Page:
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Dutch American History Conference Will
Also Celebrate Scholar's Career

Posted May 2, 2000

          HOLLAND -- An all-day conference at Hope College
  on Dutch-American history will also celebrate the career of
  the "dean" of studies in the field.
          The event, "The Dutch American Experience:  A
  Celebration of the Career of Robert P. Swierenga," will be
  held at Hope on Friday, June 9, in the Maas Center
  auditorium.
          The conference will feature a series of
  presentations suited to a general audience by scholars from
  throughout the United States and the Netherlands.  The
  proceedings will run from 9 a.m. to 4:30 p.m., with
  additional options including an 8 a.m. breakfast, a lunch
  and a 7 p.m. tribute banquet.
          The event recognizes Swierenga for his extensive
  contributions in the decades he has spent conducting
  research, publishing and speaking in the field of Dutch
  American studies.  It is timed to coincide with a personal
  milestone:  he turns 65 on Saturday, June 10.
          "Robert Swierenga is the most published scholar in
  the field of Dutch American studies that we have today,"
  said conference co-coordinator Larry J. Wagenaar, who is
  director of the Joint Archives of Holland and was one of
  Swierenga's graduate students at Kent State University in
  Ohio.  "His extensive contributions have often led
  colleagues to call him the 'Dean of Dutch American
  Studies.'"
          "Professor Hans Krabbendam and I began talking
  about a way in which we could honor Dr. Swierenga in 1998,
  realizing that his 65th birthday would be an excellent time
  to gather colleagues and former students together to
  celebrate all he has done both personally and
  professionally," he said.  "Since that time we have been
  contacting many people to ask them to be a part of our
  celebration."
          Swierenga will deliver the event's keynote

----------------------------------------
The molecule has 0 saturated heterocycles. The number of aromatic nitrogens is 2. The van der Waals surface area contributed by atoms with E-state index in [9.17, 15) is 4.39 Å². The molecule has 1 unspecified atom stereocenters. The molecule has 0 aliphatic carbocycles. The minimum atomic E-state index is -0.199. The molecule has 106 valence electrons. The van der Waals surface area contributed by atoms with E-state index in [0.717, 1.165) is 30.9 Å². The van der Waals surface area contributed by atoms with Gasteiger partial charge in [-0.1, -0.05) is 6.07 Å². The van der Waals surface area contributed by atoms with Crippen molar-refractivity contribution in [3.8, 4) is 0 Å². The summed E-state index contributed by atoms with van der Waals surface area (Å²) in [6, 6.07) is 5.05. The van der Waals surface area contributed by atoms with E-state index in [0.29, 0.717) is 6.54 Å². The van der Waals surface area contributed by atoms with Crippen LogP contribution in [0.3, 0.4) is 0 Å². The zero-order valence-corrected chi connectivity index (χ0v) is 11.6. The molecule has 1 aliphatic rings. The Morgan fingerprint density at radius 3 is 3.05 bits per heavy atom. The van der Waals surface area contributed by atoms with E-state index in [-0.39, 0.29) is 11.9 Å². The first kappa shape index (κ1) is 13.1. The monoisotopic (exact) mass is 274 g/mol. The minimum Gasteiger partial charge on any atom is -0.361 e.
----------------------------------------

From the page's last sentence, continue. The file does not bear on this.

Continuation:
address, "The Third Generation and Dutch American Studies,
  1960s-1990s," reflecting on how study in the field as
  changed during his career.
          The conference will also feature 10 presentations
  within four general categories:  "Immigrant Ideology,"
  "Mobility," "Dutch American Religion" and "Portrait
  Gallery."  Topics range from "Emigration as Protest?
  Opinions About the Relation Between Church and State as a
  Factor in the Dutch Emigration Movement," to "America's Most
  Popular Dutchman:  Hendrik Willem van Loon" and "A Frisian
  in the American City:  Pieter Ypes Groustra Family in
  Chicago 1881-1946."
          In addition, the event's opening remarks and the
  dinner will feature reflections on Swierenga's work in the
  field.
          Swierenga has been at Hope since 1996, serving as
  a senior research fellow with the college's A.C. Van Raalte
  Institute and as an adjunct professor of history.  He had
  previously been a member of the history faculty at Kent
  State, where he served from 1968 until retiring in 1996.  He
  has written or edited more than a dozen books, and has
  written numerous journal articles and lectured widely on
  issues related to the Dutch in America.
          He holds his bachelor's degree from Calvin
  College, where he was an assistant professor from 1965 to
  1968, and his master's from Northwestern University and his
  doctorate from the University of Iowa.
          "The Dutch American Experience" is co-sponsored by
  the Joint Archives of Holland, the A.C. Van Raalte Institute
  and the Roosevelt Study Center.
          Located at Hope and open to the general public for
  research, the Joint Archives of Holland houses the archival
  collections of the Holland Museum, Western Theological
  Seminary and Hope as well as others that contract for
  archival services.  Also housed at Hope, the A.C. Van Raalte
  Institute conducts research and study in the field of Dutch
  American studies, particularly the mid-19th century
  immigration to West Michigan under the leadership of A.C.
  Van Raalte.  Located in Middleburg in the Netherlands, the
  Roosevelt Study Center is a research institute focusing on
  20th century American history and European-American
  relations.
          Admission to the conference is $35 for an
  individual or couple, with an additional charge for the
  meals.  For an additional fee, those attending from out of
  town may also arrange to stay on-campus.
          Additional information may be obtained by calling
  the Joint Archives of Holland at (616) 395-7798.
  -30-
  


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